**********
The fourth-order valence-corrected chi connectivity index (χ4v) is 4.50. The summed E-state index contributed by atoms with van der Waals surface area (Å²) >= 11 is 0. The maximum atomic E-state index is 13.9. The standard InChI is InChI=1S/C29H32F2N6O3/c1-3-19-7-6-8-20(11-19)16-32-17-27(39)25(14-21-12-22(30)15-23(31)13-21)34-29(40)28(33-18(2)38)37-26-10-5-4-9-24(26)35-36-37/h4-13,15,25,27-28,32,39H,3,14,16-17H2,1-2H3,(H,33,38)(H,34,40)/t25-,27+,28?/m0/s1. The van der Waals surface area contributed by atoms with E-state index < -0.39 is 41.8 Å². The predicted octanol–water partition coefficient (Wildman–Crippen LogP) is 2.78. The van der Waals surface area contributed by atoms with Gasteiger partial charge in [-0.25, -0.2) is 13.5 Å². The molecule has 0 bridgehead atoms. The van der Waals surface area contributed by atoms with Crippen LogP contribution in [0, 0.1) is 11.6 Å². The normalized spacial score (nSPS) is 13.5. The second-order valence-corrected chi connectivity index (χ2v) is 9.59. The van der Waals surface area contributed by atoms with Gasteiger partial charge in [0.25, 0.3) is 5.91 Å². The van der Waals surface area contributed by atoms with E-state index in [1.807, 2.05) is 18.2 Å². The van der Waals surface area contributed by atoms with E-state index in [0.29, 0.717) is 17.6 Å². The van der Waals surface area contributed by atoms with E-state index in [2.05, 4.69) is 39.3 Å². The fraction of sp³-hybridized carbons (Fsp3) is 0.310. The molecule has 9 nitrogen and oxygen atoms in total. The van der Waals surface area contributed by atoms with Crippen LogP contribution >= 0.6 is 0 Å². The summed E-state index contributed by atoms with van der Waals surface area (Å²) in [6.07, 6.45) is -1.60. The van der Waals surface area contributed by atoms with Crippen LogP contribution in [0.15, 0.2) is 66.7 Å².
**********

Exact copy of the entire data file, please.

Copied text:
The fourth-order valence-corrected chi connectivity index (χ4v) is 4.50. The summed E-state index contributed by atoms with van der Waals surface area (Å²) >= 11 is 0. The maximum atomic E-state index is 13.9. The standard InChI is InChI=1S/C29H32F2N6O3/c1-3-19-7-6-8-20(11-19)16-32-17-27(39)25(14-21-12-22(30)15-23(31)13-21)34-29(40)28(33-18(2)38)37-26-10-5-4-9-24(26)35-36-37/h4-13,15,25,27-28,32,39H,3,14,16-17H2,1-2H3,(H,33,38)(H,34,40)/t25-,27+,28?/m0/s1. The van der Waals surface area contributed by atoms with E-state index < -0.39 is 41.8 Å². The predicted octanol–water partition coefficient (Wildman–Crippen LogP) is 2.78. The van der Waals surface area contributed by atoms with Gasteiger partial charge in [-0.25, -0.2) is 13.5 Å². The molecule has 0 bridgehead atoms. The van der Waals surface area contributed by atoms with Crippen LogP contribution in [0, 0.1) is 11.6 Å². The normalized spacial score (nSPS) is 13.5. The second-order valence-corrected chi connectivity index (χ2v) is 9.59. The van der Waals surface area contributed by atoms with Gasteiger partial charge in [0.25, 0.3) is 5.91 Å². The van der Waals surface area contributed by atoms with E-state index in [1.807, 2.05) is 18.2 Å². The van der Waals surface area contributed by atoms with E-state index in [0.29, 0.717) is 17.6 Å². The van der Waals surface area contributed by atoms with E-state index in [2.05, 4.69) is 39.3 Å². The fraction of sp³-hybridized carbons (Fsp3) is 0.310. The molecule has 9 nitrogen and oxygen atoms in total. The van der Waals surface area contributed by atoms with Crippen LogP contribution >= 0.6 is 0 Å². The summed E-state index contributed by atoms with van der Waals surface area (Å²) in [6.07, 6.45) is -1.60. The van der Waals surface area contributed by atoms with Crippen LogP contribution in [0.15, 0.2) is 66.7 Å².